In today's digital age, all file data is becoming increasingly large, such as photos, videos, and even a single game that can require several tens of gigabytes. Due to backup habits or the desire to avoid burdening and being limited by internal storage, external storage is often necessary.

Of course, for data that needs immediate or frequent access, we think of cloud storage, which indeed has its advantages. However, many people prefer to keep the most important things stored on physical storage, which in a way, provides 'a greater sense of security.'

When talking about physical storage, we consider external solid-state drives, external hard drives, and USB flash drives. So, what are the differences between them?


  • External SSD: Leverages solid-state flash memory (NAND), devoid of moving parts.
  • External HDD: Relies on spinning magnetic disks (platters) and a read/write head.
  • USB flash drives: Utilizes NAND flash memory, similar to SSDs but often in a more compact form.

Speed and Performance
  • External SSD: The speed of portable SSDs is significantly faster than external HDDs and USB drives, reaching speeds of up to 960MB/s. Transferring a 10GB movie takes only about 10 seconds, ideal for tasks requiring quick data access.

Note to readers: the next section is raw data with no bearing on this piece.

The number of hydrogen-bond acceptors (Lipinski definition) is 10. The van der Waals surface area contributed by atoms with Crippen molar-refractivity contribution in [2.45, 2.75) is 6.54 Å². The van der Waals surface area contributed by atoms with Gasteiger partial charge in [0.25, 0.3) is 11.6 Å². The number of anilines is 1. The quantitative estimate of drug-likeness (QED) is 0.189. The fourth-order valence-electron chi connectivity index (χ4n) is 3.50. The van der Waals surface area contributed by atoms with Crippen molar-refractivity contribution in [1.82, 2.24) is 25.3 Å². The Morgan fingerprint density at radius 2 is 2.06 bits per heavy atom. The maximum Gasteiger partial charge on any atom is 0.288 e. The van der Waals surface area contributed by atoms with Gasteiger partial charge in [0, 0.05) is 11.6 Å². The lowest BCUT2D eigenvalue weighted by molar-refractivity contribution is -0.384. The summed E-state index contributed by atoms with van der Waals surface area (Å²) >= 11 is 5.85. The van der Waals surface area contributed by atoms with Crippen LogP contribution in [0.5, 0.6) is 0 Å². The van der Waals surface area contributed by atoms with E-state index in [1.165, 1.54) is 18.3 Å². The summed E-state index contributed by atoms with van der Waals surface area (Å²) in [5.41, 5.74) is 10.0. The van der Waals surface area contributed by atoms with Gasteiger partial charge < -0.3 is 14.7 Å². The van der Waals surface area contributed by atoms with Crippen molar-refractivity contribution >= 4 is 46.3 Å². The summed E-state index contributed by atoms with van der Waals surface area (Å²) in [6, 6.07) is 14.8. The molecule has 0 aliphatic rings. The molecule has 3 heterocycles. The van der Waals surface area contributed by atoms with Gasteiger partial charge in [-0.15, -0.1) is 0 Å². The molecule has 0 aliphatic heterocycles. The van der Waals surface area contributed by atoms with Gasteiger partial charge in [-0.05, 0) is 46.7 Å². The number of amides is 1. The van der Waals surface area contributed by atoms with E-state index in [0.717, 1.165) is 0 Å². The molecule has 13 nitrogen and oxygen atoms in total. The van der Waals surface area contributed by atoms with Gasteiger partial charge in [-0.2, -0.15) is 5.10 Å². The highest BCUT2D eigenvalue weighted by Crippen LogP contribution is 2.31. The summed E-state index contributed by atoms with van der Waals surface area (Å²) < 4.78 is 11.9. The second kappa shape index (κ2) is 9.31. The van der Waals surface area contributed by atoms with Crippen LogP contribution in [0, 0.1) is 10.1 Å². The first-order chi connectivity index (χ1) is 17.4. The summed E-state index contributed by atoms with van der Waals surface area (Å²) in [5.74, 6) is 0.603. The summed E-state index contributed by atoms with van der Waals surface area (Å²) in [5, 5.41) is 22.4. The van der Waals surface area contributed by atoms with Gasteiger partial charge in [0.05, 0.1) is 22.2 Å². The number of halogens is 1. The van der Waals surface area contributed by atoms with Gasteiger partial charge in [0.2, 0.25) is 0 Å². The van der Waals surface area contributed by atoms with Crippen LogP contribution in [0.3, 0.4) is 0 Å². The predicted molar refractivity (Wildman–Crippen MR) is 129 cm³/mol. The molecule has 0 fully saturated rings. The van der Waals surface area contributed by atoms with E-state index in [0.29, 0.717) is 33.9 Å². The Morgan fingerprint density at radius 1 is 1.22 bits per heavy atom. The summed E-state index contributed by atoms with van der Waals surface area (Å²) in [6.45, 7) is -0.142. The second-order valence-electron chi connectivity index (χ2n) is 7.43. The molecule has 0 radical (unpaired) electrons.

• External HDD: Due to mechanical components, external hard drives are slower than external external solid state drives but still faster than USB drives, with speeds reaching 462MB/s, suitable for everyday use.
  • USB Drives (Flash Drives): The read and write speeds of typical USB flash drives vary in practice, ranging approximately between 20MB/s to 300MB/s. However, due to their relatively limited storage capacity, they are not very suitable for storing large amounts of data.

  • External SSD: More durable due to the lack of moving parts, resistant to physical shocks and vibrations, ideal for on-the-go usage.
  • External HDD: Less durable due to mechanical parts, making them more prone to damage from physical shocks.
  • USB Drives (Flash Drives): Solid-state design with no moving parts, offering durability for everyday use.

  • External SSD: Advanced wear-leveling algorithms distribute data writes evenly across cells, prolonging the SSD's lifespan.
  • External HDD: Lifespan can be affected by mechanical wear and tear due to moving parts, such as spinning platters and read/write heads.
  • USB Drives (Flash Drives): For USB flash drives, there is typically a range of 3,000 to 5,000 write cycles, and due to cost considerations, they often use cheaper storage modules, thereby affecting their lifespan.

To be honest, these storage technologies are quite similar. Making a wise decision depends on your storage needs, budget constraints, and performance expectations.

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